Yeah, I mean you also have to be careful though when we say that, oh, you're taking your time and you're waiting and it's a little more thought through who is the one who's making the decision? Is it really more thought through or did it just take longer to get there? So there's a cost and benefit to both, which I think becomes clear here. Earlier when we were talking before we started the interview, you were mentioning that because I'm pivoting now to cannabis legalization,

Stan Veuger 

Not a very subtle pivot.

Juliette Sellgren (27.08)

No, no, I'm not one for subtlety. You were saying that a lot of the time when people talk about legalization, one of the main things they talk about is all the tax revenue, and that's nowhere near the full story. So I guess the first question on this line is why study the, and I'll introduce it, this paper, The Implications of Cannabis Legalization for the US Federal Budget that you wrote with a few folks at AEI. What was the driver for that and what are some of the main findings in the paper?

Stan Veuger (27.48)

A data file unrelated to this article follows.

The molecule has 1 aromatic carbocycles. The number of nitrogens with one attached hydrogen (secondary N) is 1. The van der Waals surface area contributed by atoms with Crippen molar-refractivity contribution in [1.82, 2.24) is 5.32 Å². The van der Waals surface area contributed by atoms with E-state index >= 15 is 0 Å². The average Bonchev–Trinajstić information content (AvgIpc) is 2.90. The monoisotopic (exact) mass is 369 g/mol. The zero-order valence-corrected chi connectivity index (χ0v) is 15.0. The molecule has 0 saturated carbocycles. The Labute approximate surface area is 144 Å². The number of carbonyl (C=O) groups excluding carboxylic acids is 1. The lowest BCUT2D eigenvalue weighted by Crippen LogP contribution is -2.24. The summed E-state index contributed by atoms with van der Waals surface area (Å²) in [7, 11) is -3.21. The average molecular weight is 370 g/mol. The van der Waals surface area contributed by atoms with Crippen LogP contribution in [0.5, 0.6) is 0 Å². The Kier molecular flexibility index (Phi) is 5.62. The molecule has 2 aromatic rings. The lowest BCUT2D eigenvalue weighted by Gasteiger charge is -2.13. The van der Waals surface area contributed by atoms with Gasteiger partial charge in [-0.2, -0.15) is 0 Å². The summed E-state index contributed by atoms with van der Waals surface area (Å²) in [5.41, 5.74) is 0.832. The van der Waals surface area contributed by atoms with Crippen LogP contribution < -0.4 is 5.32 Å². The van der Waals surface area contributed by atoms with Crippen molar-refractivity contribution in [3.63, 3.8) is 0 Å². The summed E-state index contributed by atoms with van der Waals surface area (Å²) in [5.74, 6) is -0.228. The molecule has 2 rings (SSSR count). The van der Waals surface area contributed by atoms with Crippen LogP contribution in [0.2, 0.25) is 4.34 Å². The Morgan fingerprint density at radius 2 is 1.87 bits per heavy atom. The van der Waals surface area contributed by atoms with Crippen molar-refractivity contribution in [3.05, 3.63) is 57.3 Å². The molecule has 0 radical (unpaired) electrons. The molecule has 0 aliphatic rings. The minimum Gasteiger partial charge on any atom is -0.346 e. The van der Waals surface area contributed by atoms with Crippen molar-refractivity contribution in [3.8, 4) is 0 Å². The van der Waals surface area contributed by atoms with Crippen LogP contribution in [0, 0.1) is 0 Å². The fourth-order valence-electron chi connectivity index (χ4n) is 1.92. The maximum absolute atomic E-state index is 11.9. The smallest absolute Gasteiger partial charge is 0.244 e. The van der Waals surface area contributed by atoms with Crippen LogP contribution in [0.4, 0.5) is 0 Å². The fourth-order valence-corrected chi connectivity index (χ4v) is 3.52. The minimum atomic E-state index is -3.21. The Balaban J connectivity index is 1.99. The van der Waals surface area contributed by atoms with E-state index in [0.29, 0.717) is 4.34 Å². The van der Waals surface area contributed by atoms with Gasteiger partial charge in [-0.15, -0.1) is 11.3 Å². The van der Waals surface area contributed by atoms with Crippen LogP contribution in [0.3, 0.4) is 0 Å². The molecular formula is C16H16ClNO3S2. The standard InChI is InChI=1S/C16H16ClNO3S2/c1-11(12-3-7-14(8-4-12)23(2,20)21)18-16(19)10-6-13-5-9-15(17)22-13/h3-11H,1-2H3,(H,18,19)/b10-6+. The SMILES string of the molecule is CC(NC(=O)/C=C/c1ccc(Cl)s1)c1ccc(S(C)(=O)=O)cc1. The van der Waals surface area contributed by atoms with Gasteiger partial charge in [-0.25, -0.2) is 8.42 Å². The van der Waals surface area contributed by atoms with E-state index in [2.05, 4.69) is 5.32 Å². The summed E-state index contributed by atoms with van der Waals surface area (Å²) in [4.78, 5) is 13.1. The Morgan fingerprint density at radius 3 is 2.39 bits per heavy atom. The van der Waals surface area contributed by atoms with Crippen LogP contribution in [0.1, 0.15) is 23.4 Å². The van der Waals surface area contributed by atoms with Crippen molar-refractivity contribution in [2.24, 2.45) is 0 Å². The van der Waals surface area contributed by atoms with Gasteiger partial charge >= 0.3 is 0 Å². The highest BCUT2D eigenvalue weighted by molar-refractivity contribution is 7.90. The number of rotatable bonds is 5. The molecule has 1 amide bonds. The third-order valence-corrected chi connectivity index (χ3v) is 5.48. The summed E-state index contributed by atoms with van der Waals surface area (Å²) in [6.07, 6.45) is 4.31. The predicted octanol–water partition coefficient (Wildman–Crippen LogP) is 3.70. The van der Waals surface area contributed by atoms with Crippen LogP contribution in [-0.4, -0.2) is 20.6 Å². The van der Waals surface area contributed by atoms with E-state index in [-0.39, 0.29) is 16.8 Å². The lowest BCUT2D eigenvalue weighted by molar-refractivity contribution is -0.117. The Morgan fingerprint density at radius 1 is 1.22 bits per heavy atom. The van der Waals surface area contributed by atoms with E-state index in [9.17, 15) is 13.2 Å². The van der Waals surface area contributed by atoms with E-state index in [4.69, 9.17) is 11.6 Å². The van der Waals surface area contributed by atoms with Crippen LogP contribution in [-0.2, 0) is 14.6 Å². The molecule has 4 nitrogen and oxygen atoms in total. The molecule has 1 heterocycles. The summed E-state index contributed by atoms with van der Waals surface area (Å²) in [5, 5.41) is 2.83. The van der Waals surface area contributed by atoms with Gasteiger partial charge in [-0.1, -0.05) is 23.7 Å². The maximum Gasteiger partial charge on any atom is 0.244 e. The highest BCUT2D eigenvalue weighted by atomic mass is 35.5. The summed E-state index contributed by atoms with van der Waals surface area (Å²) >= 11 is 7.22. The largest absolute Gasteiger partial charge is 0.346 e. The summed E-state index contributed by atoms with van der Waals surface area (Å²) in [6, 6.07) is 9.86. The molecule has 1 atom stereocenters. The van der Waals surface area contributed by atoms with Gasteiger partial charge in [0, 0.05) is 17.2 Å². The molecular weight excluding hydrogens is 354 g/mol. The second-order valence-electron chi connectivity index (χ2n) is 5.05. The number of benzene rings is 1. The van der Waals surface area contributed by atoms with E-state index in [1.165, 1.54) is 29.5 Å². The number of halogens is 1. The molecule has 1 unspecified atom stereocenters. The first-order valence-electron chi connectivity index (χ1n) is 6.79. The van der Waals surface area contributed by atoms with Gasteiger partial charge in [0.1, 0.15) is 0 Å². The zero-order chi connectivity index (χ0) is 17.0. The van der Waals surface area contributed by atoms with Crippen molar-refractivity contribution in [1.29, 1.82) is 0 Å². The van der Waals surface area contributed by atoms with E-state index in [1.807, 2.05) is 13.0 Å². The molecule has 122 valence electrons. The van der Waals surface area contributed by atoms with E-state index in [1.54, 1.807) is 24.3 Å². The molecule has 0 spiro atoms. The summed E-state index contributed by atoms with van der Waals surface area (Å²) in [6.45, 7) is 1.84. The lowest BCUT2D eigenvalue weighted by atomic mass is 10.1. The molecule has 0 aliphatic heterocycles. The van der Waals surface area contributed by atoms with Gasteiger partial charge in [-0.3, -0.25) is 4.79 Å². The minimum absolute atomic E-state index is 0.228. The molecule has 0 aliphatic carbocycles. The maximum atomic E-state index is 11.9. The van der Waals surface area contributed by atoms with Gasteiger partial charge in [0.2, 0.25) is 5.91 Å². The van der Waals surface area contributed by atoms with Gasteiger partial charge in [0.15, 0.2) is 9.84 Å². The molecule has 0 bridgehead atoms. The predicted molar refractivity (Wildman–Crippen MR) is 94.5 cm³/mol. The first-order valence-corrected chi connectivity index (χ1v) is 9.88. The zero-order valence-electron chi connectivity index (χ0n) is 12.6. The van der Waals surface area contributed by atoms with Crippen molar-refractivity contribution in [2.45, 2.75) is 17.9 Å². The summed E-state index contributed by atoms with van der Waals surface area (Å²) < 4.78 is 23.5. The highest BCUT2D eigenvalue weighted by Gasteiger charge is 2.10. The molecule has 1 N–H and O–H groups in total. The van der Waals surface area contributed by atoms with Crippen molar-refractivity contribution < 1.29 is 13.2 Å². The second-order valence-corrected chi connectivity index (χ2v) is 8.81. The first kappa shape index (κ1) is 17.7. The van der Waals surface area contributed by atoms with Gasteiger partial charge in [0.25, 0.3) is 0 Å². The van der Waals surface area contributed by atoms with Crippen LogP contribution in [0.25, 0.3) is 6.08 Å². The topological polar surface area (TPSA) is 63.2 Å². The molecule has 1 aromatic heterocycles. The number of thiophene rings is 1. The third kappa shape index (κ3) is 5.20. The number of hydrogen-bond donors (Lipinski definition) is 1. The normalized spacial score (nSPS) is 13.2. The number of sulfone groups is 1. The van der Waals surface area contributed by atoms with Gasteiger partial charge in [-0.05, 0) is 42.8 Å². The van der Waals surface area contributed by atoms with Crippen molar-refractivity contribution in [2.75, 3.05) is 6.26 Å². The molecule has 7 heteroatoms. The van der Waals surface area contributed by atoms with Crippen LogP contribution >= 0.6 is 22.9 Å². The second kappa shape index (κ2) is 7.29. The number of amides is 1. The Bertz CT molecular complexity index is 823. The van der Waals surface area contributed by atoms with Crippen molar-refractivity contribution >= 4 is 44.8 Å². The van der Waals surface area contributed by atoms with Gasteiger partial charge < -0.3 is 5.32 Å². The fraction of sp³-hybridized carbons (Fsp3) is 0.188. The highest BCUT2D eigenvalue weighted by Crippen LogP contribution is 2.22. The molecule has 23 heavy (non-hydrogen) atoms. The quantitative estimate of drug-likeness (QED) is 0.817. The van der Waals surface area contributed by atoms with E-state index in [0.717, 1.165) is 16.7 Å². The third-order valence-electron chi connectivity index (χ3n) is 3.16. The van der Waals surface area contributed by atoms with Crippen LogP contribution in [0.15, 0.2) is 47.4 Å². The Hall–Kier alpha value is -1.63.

Yeah, so the driver really is that I think there's been a pretty broad-based push to legalize or decriminalize cannabis production and consumption in recent years. We now have a bunch of states that have legalized medical cannabis, I think about 38 or so, so three quarters of the states effectively. And then about half of the states have legalized cannabis for recreational purposes as well. And then in addition, the Department of Health and Human Services in the current administration has recommended rescheduling cannabis from the category that it's currently in, which is the most restrictive category of banned narcotics to one where there's a little more leeway to at least do research and use it and to sell marijuana as a medical drug. And so I think that combination really is groundswell driven legalization effort at the state level and at the local level in some cases combined with the real possibility of federal action, I think makes it interesting to look at what the budgetary consequences are of this legalization.